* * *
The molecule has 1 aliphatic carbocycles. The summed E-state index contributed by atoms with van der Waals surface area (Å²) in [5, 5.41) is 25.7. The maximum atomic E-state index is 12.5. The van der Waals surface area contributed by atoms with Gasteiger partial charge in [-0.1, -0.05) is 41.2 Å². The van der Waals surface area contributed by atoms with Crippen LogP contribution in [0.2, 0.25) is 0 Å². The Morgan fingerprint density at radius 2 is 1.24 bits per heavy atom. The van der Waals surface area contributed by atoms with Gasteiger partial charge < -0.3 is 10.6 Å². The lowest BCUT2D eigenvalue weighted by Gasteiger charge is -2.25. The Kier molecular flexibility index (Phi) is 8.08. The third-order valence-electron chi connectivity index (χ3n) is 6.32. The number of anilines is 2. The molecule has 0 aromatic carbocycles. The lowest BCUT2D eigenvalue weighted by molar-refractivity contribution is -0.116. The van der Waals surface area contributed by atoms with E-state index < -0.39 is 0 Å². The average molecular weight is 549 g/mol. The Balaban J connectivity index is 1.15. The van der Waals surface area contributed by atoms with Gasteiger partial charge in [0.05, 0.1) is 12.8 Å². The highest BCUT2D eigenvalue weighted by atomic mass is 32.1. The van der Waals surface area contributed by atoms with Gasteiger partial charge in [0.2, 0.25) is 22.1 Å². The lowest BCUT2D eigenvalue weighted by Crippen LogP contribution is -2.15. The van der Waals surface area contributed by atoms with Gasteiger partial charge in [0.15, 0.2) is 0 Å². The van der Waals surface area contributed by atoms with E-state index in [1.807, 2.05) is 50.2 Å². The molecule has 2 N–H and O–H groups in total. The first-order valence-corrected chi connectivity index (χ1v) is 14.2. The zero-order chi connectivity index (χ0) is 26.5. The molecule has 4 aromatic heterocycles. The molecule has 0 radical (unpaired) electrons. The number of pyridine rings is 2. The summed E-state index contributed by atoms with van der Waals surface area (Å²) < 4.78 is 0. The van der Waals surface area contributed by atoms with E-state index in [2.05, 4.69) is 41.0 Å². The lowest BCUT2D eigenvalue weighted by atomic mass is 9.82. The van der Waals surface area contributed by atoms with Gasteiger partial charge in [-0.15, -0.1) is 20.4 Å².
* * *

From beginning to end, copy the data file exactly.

The molecule has 1 aliphatic carbocycles. The summed E-state index contributed by atoms with van der Waals surface area (Å²) in [5, 5.41) is 25.7. The maximum atomic E-state index is 12.5. The van der Waals surface area contributed by atoms with Gasteiger partial charge in [-0.1, -0.05) is 41.2 Å². The van der Waals surface area contributed by atoms with Crippen LogP contribution in [0.2, 0.25) is 0 Å². The Morgan fingerprint density at radius 2 is 1.24 bits per heavy atom. The van der Waals surface area contributed by atoms with Gasteiger partial charge < -0.3 is 10.6 Å². The lowest BCUT2D eigenvalue weighted by Gasteiger charge is -2.25. The Kier molecular flexibility index (Phi) is 8.08. The third-order valence-electron chi connectivity index (χ3n) is 6.32. The number of anilines is 2. The molecule has 0 aromatic carbocycles. The lowest BCUT2D eigenvalue weighted by molar-refractivity contribution is -0.116. The van der Waals surface area contributed by atoms with E-state index < -0.39 is 0 Å². The average molecular weight is 549 g/mol. The Balaban J connectivity index is 1.15. The van der Waals surface area contributed by atoms with Gasteiger partial charge in [0.05, 0.1) is 12.8 Å². The highest BCUT2D eigenvalue weighted by atomic mass is 32.1. The van der Waals surface area contributed by atoms with Gasteiger partial charge in [0.2, 0.25) is 22.1 Å². The lowest BCUT2D eigenvalue weighted by Crippen LogP contribution is -2.15. The van der Waals surface area contributed by atoms with Gasteiger partial charge in [0.15, 0.2) is 0 Å². The van der Waals surface area contributed by atoms with E-state index in [1.807, 2.05) is 50.2 Å². The molecule has 2 N–H and O–H groups in total. The first-order valence-corrected chi connectivity index (χ1v) is 14.2. The zero-order chi connectivity index (χ0) is 26.5. The molecule has 4 aromatic heterocycles. The molecule has 0 radical (unpaired) electrons. The number of pyridine rings is 2. The summed E-state index contributed by atoms with van der Waals surface area (Å²) < 4.78 is 0. The van der Waals surface area contributed by atoms with E-state index in [2.05, 4.69) is 41.0 Å². The lowest BCUT2D eigenvalue weighted by atomic mass is 9.82. The van der Waals surface area contributed by atoms with Gasteiger partial charge in [-0.15, -0.1) is 20.4 Å².